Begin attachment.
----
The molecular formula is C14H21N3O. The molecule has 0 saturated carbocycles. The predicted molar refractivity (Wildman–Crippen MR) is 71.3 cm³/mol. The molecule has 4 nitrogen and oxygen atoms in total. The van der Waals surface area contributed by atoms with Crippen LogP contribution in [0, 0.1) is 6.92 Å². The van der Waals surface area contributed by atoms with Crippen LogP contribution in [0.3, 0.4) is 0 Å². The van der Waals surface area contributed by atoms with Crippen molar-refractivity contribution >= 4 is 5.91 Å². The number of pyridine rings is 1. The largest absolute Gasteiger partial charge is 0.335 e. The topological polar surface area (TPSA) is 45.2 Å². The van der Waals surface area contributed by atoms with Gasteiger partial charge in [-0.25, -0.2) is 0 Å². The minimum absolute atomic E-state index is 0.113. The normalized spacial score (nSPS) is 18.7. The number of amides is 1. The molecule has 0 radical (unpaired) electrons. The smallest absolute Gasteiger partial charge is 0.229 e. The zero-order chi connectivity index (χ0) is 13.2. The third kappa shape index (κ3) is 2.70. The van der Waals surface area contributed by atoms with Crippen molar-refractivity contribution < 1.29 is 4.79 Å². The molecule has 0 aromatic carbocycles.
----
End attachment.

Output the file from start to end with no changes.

The molecular formula is C14H21N3O. The molecule has 0 saturated carbocycles. The predicted molar refractivity (Wildman–Crippen MR) is 71.3 cm³/mol. The molecule has 4 nitrogen and oxygen atoms in total. The van der Waals surface area contributed by atoms with Crippen LogP contribution in [0, 0.1) is 6.92 Å². The van der Waals surface area contributed by atoms with Crippen LogP contribution in [0.3, 0.4) is 0 Å². The van der Waals surface area contributed by atoms with Crippen molar-refractivity contribution >= 4 is 5.91 Å². The number of pyridine rings is 1. The largest absolute Gasteiger partial charge is 0.335 e. The topological polar surface area (TPSA) is 45.2 Å². The van der Waals surface area contributed by atoms with Gasteiger partial charge in [-0.25, -0.2) is 0 Å². The minimum absolute atomic E-state index is 0.113. The normalized spacial score (nSPS) is 18.7. The number of amides is 1. The molecule has 0 radical (unpaired) electrons. The smallest absolute Gasteiger partial charge is 0.229 e. The zero-order chi connectivity index (χ0) is 13.2. The third kappa shape index (κ3) is 2.70. The van der Waals surface area contributed by atoms with Crippen molar-refractivity contribution < 1.29 is 4.79 Å². The molecule has 0 aromatic carbocycles.